Betty White, The Golden Girl From The Golden Days Of Television The Hot in Cleveland actress got her start over 60 years ago on a live TV show called Hollywood on Television. Now she's 92 years old, but she says that's no reason to quit show business.
NPR logo

Betty White, The Golden Girl From The Golden Days Of Television

  • Download
  • <iframe src="https://www.npr.org/player/embed/360425512/360957628" width="100%" height="290" frameborder="0" scrolling="no" title="NPR embedded audio player">
  • Transcript
Betty White, The Golden Girl From The Golden Days Of Television

Betty White, The Golden Girl From The Golden Days Of Television

  • Download
  • <iframe src="https://www.npr.org/player/embed/360425512/360957628" width="100%" height="290" frameborder="0" scrolling="no" title="NPR embedded audio player">
  • Transcript

ARUN RATH, HOST:

Time now for the latest installment of our series My Big Break about career triumphs big and small. Betty White is a pioneer of television, from "Life With Elizabeth" back in the 1950s to the "Mary Tyler Moore Show" to her role as Rose in "The Golden Girls." Sixty years later, she's still in show business. Here she is in a clip from her TV Land show, "Hot In Cleveland."

(SOUNDBITE OF TV SHOW, "HOT IN CLEVELAND")

BETTY WHITE: (As Elka Ostrovsky) And I got a spray tan.

(LAUGHTER)

VALERIE BERTINELLI: (As Melanie Hope Moretti) You look very tropical.

(LAUGHTER)

WHITE: Oh no. I look like a [bleep] Oompa Loompa.

(LAUGHTER)

RATH: Our producer Daniel Hajek caught up with Betty on the set of her show.

WHITE: I was in the graduation play from high school. And the president of our senior class and I sang "The Merry Widow" and did a little dance. And oh, I thought - I think that's when the show biz bug bit me - and they haven't been able to get rid of me since.

(MUSIC)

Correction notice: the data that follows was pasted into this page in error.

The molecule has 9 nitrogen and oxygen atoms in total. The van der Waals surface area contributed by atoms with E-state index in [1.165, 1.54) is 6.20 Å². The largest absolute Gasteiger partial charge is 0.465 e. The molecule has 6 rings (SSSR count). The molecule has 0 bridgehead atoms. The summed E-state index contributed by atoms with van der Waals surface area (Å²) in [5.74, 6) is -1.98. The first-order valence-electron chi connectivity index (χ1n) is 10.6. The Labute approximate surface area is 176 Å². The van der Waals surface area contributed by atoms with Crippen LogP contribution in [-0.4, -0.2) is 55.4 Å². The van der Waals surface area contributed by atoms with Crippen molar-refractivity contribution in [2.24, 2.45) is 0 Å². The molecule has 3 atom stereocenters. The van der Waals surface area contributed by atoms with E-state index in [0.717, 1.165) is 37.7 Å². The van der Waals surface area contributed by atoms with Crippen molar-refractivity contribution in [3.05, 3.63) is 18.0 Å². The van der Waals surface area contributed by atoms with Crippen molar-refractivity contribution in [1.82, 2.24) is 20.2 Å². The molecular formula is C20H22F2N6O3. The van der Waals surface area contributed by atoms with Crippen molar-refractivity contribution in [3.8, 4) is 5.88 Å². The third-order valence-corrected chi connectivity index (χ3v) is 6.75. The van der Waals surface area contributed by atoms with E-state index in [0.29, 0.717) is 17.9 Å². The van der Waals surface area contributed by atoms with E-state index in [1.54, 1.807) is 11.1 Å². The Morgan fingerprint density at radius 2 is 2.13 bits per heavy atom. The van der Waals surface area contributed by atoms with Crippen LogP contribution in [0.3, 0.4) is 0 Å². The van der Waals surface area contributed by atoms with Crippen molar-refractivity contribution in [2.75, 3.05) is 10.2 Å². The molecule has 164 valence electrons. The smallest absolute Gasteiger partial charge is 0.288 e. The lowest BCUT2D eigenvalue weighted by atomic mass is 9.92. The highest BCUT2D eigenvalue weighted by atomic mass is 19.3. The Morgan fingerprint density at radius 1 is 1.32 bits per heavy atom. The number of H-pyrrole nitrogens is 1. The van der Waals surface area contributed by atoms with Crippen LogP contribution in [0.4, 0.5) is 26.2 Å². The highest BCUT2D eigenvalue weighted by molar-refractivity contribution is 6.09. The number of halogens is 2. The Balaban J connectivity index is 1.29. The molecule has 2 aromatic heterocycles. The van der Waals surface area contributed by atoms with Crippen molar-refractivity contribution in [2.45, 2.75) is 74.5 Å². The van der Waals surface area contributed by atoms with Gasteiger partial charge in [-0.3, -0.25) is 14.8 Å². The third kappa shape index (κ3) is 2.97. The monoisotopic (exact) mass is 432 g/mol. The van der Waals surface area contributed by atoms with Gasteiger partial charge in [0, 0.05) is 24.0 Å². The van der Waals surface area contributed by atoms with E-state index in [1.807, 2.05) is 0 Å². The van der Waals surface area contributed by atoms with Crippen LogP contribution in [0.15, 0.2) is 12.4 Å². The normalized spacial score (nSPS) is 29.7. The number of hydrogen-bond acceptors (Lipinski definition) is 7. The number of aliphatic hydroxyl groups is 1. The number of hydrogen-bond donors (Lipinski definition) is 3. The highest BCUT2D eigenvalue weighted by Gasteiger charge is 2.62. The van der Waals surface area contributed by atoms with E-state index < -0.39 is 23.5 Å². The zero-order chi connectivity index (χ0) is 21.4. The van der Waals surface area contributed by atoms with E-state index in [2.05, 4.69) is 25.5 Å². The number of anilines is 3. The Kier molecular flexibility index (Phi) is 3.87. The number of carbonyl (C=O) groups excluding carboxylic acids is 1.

WHITE: My big break came when a local disc jockey, Al Jarvis, in Los Angeles invited me to be his Girl Friday on his talk show "Hollywood On Television" - so would I be his Girl Friday? Sure, Friday, that's great.

Well, what he meant and I didn't realize was Friday, Saturday, Monday, Tuesday, Wednesday, Thursday. Five-and-a-half hours a day, six days a week live - whatever happened you had to handle it. There was never any rehearsal or script or anything. Whoever came in that door, it was on, and you were interviewing them.

(SOUNDBITE OF TV SHOW, "HOLLYWOOD ON TELEVISION")

ROB: Some guy robbed him.

WHITE: Is it all right if I call you Rob?

ROB: Mm-hmm.

WHITE: Is it OK if you call me Betty? What do you like to do mostly?

ROB: Mmm.

WHITE: Do you have any favorite games you like to play?

ROB: Mm-mm.

WHITE: The beauty of it is if it didn't go well, it was over. (Laughter) People either sell their television sets or tune you in. (Laughter).

(SOUNDBITE OF TV SHOW, "THE BETTY WHITE SHOW")

UNIDENTIFIED ACTOR: The second half of "The Betty White Show" from Hollywood.

WHITE: (Singing) Maybe I'm right, maybe I'm wrong.

(MUSIC)

WHITE: Every once in a while, they'll run something that we did years ago and that's always fun. You think, my God, I had hair then. (Laughter).

DANIEL HAJEK, BYLINE: That's funny. I actually I found a commercial you did back in the '50s.

WHITE: You did?

HAJEK: Would you like to watch it?

WHITE: Oh, I'd love to. Can we do that? Oh, my Lord.

HAJEK: 1954.

WHITE: Oh, for heaven's sake.

(SOUNDBITE OF COMMERCIAL, "GERITOL")

WHITE: (Acting) Let's talk about you a little bit. How are you feeling? Do you get the feeling that you just don't have enough energy to finish out the day? That weak, rundown condition may be due to undernourished blood. Doctors have a special name for it. They call it iron-deficient blood.

WHITE: Oh, my Lord, it was Geritol. Oh, that was a hundred years ago.

(SOUNDBITE OF COMMERCIAL, "GERITOL")

(MUSIC)

(MUSIC)

WHITE: (Acting) To feel stronger fast, I wish you'd give Geritol a try.

WHITE: Oh, my goodness. I hadn't even thought about that.

(SOUNDBITE OF COMMERCIAL, "GERITOL")

WHITE: (Acting) And it's good tasting, too.

WHITE: To be able to talk to that camera - the camera became your best friend. You're looking into that little camera lend and they're looking into your soul because they're right under your eyes. You can't be phony. You can't fake it 'cause they'll pick up on it like that. I'm so lucky to still be blessed to be working in it. I love television.

(MUSIC)

RATH: Betty White talking with our producer Daniel Hajek. She's 92 years old and still in show business. Catch her in the new season of "Hot In Cleveland" Wednesday on TV Land. You don't have to be a pioneer of television to have a big break. Send us your story - mybigbreak@npr.org.

Copyright © 2014 NPR. All rights reserved. Visit our website terms of use and permissions pages at www.npr.org for further information.

NPR transcripts are created on a rush deadline by Verb8tm, Inc., an NPR contractor, and produced using a proprietary transcription process developed with NPR. This text may not be in its final form and may be updated or revised in the future. Accuracy and availability may vary. The authoritative record of NPR’s programming is the audio record.